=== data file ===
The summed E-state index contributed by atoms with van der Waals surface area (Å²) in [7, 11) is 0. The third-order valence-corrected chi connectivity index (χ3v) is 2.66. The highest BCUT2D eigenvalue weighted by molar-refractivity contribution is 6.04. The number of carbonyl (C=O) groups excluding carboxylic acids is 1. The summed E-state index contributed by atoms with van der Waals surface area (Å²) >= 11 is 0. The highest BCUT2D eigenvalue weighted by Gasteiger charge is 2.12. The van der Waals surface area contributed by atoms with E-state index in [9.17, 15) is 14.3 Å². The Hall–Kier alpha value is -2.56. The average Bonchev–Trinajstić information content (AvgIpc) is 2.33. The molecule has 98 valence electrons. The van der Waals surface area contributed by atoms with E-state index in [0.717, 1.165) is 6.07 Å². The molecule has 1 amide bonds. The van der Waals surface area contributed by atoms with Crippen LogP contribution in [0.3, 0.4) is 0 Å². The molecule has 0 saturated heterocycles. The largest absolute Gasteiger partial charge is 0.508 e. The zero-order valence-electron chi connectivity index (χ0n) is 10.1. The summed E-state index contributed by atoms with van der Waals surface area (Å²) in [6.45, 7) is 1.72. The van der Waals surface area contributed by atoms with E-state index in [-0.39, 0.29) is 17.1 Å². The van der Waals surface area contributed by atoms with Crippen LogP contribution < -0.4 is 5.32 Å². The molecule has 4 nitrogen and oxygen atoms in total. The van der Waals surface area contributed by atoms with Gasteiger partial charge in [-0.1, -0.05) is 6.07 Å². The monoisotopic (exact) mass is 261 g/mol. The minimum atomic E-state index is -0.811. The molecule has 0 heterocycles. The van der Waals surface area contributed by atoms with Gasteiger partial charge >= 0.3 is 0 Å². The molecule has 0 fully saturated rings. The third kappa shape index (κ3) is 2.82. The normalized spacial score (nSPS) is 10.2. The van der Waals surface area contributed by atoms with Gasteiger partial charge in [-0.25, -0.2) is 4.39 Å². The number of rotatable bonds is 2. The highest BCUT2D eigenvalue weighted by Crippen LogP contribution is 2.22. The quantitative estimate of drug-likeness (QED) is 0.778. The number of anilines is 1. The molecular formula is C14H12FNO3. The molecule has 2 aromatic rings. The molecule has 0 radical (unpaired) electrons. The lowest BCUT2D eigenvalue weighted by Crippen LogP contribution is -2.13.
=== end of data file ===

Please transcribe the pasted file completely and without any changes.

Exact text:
The summed E-state index contributed by atoms with van der Waals surface area (Å²) in [7, 11) is 0. The third-order valence-corrected chi connectivity index (χ3v) is 2.66. The highest BCUT2D eigenvalue weighted by molar-refractivity contribution is 6.04. The number of carbonyl (C=O) groups excluding carboxylic acids is 1. The summed E-state index contributed by atoms with van der Waals surface area (Å²) >= 11 is 0. The highest BCUT2D eigenvalue weighted by Gasteiger charge is 2.12. The van der Waals surface area contributed by atoms with E-state index in [9.17, 15) is 14.3 Å². The Hall–Kier alpha value is -2.56. The average Bonchev–Trinajstić information content (AvgIpc) is 2.33. The molecule has 98 valence electrons. The van der Waals surface area contributed by atoms with E-state index in [0.717, 1.165) is 6.07 Å². The molecule has 1 amide bonds. The van der Waals surface area contributed by atoms with Crippen LogP contribution in [0.3, 0.4) is 0 Å². The molecule has 0 saturated heterocycles. The largest absolute Gasteiger partial charge is 0.508 e. The zero-order valence-electron chi connectivity index (χ0n) is 10.1. The summed E-state index contributed by atoms with van der Waals surface area (Å²) in [6.45, 7) is 1.72. The van der Waals surface area contributed by atoms with E-state index in [-0.39, 0.29) is 17.1 Å². The van der Waals surface area contributed by atoms with Crippen LogP contribution < -0.4 is 5.32 Å². The molecule has 4 nitrogen and oxygen atoms in total. The van der Waals surface area contributed by atoms with Gasteiger partial charge in [-0.1, -0.05) is 6.07 Å². The monoisotopic (exact) mass is 261 g/mol. The minimum atomic E-state index is -0.811. The molecule has 0 heterocycles. The van der Waals surface area contributed by atoms with Gasteiger partial charge >= 0.3 is 0 Å². The molecule has 0 fully saturated rings. The third kappa shape index (κ3) is 2.82. The normalized spacial score (nSPS) is 10.2. The van der Waals surface area contributed by atoms with Gasteiger partial charge in [-0.25, -0.2) is 4.39 Å². The number of rotatable bonds is 2. The highest BCUT2D eigenvalue weighted by Crippen LogP contribution is 2.22. The quantitative estimate of drug-likeness (QED) is 0.778. The number of anilines is 1. The molecular formula is C14H12FNO3. The molecule has 2 aromatic rings. The molecule has 0 radical (unpaired) electrons. The lowest BCUT2D eigenvalue weighted by Crippen LogP contribution is -2.13.